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Friday, February 22, 2008

Taking and Making Better Screenshots

If you’ve been a technical writer for more than 15 minutes, you’ve probably had to take a few screen shots while documenting software. Most tech writers have their favorite software for capturing and processing static screen shots. I won’t compare these applications or try to tell you how to use them. Instead, I’ll give you techniques that help you produce the best possible screen shots, no matter what application you choose.

This article assumes that you’ve taken screen shots before. It uses terms like “hot keys” and “time delay” and “capture cursor.” If you don’t know what these terms mean, look them up in the help for your screen capture software. They represent standard features that are found in most screen capture applications.

This article contains three sections. Each section contains three tips for improving your screen shots. You can print this list of techniques and keep it as a reminder when creating screenshots:

Before the Shot

  • Reduce Colors on Your Display
  • Decide Which Steps to Shoot
  • Get Set to Capture the Action

While Taking the Shot

  • Crop Out Extraneous Information
  • Set a Time Delay
  • Capture the Sequence of Windows

Processing the Shot

  • Screen Size: 75% - 50% - 25%
  • Edit to Compress
  • For Odd Shapes Set Transparency

Before the Shot

A good screen shot starts before you take the picture. You can do several things to set up for a better screen shot:

  • Reduce Colors on Your Display
  • Decide Which Steps to Shoot
  • Get Set to Capture the Action

Reduce Colors on Your Display

The fewer colors in a screen shot, the less disk space it takes up. That’s important for download speed, printing speed, and file storage.

Usually, the best way to reduce the number of colors in a screen shot is to take the shot on a display that’s using fewer colors. This usually gives better results than taking the shot on a display with more colors and then reducing the number of colors after the shot.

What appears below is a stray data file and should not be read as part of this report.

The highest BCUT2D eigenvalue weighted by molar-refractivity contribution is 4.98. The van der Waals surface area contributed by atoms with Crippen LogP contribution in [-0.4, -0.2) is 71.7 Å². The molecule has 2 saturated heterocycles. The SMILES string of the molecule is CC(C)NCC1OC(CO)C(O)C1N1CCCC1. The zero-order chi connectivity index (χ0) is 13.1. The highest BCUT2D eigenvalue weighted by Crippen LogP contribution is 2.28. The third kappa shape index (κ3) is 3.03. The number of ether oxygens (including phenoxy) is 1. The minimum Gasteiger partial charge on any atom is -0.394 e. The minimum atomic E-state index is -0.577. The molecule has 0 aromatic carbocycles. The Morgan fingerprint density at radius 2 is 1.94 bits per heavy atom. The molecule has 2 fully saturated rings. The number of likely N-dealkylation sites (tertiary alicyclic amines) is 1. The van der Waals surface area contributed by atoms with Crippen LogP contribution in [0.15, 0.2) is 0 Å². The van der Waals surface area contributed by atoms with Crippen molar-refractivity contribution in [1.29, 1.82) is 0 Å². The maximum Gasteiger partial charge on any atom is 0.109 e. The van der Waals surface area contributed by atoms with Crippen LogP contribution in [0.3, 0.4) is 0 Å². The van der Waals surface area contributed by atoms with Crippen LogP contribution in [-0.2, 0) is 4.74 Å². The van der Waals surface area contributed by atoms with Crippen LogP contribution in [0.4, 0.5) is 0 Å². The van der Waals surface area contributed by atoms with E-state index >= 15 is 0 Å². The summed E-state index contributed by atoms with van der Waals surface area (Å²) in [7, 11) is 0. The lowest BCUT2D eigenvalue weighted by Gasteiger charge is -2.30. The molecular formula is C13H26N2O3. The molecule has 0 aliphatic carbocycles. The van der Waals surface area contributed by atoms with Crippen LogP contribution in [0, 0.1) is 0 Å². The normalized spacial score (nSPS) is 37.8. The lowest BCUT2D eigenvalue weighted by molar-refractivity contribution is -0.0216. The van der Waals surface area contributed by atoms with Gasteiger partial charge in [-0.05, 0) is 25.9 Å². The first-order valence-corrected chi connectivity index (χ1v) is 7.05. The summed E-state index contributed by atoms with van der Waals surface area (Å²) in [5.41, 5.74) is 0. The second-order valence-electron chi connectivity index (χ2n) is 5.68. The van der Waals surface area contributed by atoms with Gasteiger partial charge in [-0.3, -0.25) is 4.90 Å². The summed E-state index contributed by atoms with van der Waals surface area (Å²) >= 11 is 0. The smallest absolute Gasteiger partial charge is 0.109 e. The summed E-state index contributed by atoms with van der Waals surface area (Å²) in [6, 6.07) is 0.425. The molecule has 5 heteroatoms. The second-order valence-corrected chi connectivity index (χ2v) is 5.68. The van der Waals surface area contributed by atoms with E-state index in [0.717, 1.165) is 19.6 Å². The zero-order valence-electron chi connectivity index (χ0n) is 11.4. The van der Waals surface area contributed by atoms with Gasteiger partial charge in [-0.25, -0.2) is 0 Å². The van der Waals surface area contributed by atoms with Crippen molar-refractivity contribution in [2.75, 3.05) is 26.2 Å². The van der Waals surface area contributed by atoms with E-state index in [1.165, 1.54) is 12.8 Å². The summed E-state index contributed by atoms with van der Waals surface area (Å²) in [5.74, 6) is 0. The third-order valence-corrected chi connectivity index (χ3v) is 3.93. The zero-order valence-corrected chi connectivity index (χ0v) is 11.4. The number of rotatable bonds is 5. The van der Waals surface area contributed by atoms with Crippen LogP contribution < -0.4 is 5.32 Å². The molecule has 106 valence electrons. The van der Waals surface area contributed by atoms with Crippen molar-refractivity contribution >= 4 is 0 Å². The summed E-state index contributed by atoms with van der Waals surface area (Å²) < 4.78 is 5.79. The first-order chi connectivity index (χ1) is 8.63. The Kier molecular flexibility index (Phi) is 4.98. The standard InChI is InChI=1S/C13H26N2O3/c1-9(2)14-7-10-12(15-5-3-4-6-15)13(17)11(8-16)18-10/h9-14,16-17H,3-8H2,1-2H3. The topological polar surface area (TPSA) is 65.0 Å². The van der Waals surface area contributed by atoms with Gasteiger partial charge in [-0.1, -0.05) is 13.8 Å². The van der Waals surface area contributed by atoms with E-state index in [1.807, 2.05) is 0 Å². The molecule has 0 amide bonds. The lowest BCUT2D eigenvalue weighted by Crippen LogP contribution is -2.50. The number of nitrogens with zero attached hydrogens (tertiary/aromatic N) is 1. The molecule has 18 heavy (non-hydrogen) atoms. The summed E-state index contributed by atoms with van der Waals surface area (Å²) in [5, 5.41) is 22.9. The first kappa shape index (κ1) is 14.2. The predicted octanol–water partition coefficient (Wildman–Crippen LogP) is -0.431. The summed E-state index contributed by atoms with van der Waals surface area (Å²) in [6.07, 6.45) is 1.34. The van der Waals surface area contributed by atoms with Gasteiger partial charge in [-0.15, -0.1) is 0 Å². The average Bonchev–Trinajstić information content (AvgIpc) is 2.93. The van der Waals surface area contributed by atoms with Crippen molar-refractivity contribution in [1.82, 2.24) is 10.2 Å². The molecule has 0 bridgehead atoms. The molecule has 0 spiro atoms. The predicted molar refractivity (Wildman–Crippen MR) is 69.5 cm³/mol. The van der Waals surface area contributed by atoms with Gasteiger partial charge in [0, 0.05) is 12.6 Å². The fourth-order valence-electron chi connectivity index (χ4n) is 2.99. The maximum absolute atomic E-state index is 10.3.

Below, the first screen shot on the left was taken at 16 million colors, converted to 256 colors, and then saved as a .png file. Notice the banding by the model’s right eye. The second shot was taken at 256 colors and saved as a .png file. The transitions between shades of grey are much smoother in this version.

Taken in True Color and Converted to 256 Colors

Taken with Screen Set to 256 Colors

Decide Which Steps to Shoot

Do you need to take a screen shot of every step? Probably not.

For example, in Step 1 below the sequence on the left shows the Save As dialog box before the user clicks the New Folder icon. The Save As dialog box is clearly labeled as such, making the screen shot in Step 1 unnecessary. Step 1’s screen shot would be necessary only if the new dialog box were difficult to identify or if you needed to point out special features before the user begins interacting with it.

Step 1’s screen shot could be eliminated with very little loss of usability. This is especially true for screens and dialog boxes that are common (like Save As and Open), and that conform to Windows standards.

The sequence on the right shows the Save As dialog box only after the user begins performing actions inside it. The instructions take less room and are just as clear.

Screen Shot for Every Step
Screen Shot for Selected Step

1. This brings up the Save As dialog box:

2. Create a new folder by clicking the New Folder icon:

1. This brings up the Save As dialog box.

2. Create a new folder by clicking the New Folder icon:

Focus on the Action

If a screen shot illustrates an instruction, then use color or shading to focus on the action. This tip is especially useful for selecting menu items.

For example, let’s use the instruction “From the File menu, select Save.” Below, the shot on the left just shows the File menu pulled down. The reader must search for the Save command. The shot on the right shows the screen while the user performs the instruction. The user immediately sees what must be done in this instruction.

Before the Action

During the Action

Including the cursor in a screen shot is usually a good idea, because it’s an easy way to direct the user’s eye to the action.

While Taking the Shot

While taking the actual screen shot, you can do several things to improve the result:

  • Crop Out Extraneous Information
  • Set a Time Delay
  • Capture the Sequence of Windows

Crop Out Extraneous Information